Is your stay in the Netherlands temporary or permanent?
Research shows that most international students are not really attached to the Netherlands. Most of them leave the country after graduating. Is this also the case with Erasmus students? Do they see their stay in the Netherlands as temporary or permanent?
Roman Shcherbatyy, second-year IBEB (from Ukraine)
“Since I travelled a lot I learned to find my home anywhere. So I can say I feel at home here. However, I am not planning on staying here. The depressing weather is very demotivating. The main reason I came here is because I wanted to study in English and I like numbers. The IBEB ambassadors promoted the study at my high school, which made me apply to Erasmus University.
I am mostly committed to the student life here. All of my friends here are students as well. So besides that, nothing is really keeping me here. I also did not learn Dutch. I know some basic things, but I do not really feel the urge to study it further. Everybody speaks English and I simply don’t have the time.”
Christos Makris, master Marketing Management (from Greece)
“I have been here for eighteen months now, but I do not really feel Dutch. I do think it is very comfortable here. However, our cultures are very different. Besides, most of my time is consumed by studying, as the courses here are very intensive. Therefore, it does not leave me any time to explore the Dutch culture in another way. This is one of the reasons why I would like to stay here and find a job. Then I can also experience the day-to-day working life in the Netherlands.
When I first came to the Netherlands I studied at the Vrije Universiteit in Amsterdam. The main reasons to come and study here are the low tuition fees and the affordable living expenses. Furthermore it is quite easy to live here, since it is a very international and open country. I still have to work on the language, but I am starting a Dutch course next week.”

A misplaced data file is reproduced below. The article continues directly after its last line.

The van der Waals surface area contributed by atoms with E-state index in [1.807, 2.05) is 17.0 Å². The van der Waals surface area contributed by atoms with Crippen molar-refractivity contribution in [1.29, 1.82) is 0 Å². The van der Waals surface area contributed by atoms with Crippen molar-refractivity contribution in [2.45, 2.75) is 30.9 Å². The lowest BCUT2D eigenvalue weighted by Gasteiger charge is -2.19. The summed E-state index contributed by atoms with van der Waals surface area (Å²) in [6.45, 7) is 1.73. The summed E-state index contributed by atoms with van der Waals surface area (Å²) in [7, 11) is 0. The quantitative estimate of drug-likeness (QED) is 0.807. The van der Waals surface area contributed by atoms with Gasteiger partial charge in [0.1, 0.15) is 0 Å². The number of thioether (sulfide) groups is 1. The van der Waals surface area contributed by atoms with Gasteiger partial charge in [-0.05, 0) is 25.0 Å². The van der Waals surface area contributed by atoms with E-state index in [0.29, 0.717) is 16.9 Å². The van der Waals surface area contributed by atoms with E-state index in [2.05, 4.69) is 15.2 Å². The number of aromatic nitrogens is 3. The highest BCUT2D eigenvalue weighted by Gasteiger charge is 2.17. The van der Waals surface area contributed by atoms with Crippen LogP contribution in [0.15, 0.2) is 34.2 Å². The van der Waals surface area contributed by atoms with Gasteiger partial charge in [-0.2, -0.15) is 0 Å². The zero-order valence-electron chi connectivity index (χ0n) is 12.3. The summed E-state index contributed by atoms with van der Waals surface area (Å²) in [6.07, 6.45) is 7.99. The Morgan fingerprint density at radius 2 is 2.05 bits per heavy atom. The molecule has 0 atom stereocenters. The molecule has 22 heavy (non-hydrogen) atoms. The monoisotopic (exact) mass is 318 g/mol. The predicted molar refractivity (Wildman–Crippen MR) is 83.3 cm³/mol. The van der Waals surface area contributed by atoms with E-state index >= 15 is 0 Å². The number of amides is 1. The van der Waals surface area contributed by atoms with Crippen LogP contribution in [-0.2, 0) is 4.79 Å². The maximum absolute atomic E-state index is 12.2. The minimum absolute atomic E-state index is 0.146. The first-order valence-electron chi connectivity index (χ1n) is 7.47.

Eduard von Oldershausen, second-year IBEB (from Germany)
“When I heard that my cousin went to study in Maastricht, I started thinking about going here as well. The good universities in Germany are private ones and therefore very expensive. So it is cheaper to study here and the Dutch universities have a very good reputation in Europe. Moreover, my father has lived here for fifteen years. I wanted to go and see it here as well.
The only thing I am really sure about right now, is that I don’t want to go back to Germany. I have lived there almost my entire life and I like to see new places. So I might stay in the Netherlands, I cannot think of any reasons why not. However, I would like to go to Amsterdam. I think there is more to experience there.”
Nuno Genz, second-year IBA (from Germany)
“I can say I do like it here. It is nice, peaceful and calm. Of course I cannot look into the future, but I don’t want to exclude living here. I’ll probably do my master here when I finish my bachelor. Since the cultural differences between Germany and the Netherlands are small, it is not that hard to get acclimated here. Moreover, my parents live close to the Dutch border, so I can go home often.
When I go home I mostly miss my friends and life here. So I guess not so much the Netherlands itself. For me the main reasons to study here was the English programme. In Germany it is not possible to study business in English. Furthermore, the reputation is good and it is not too far from home.” JV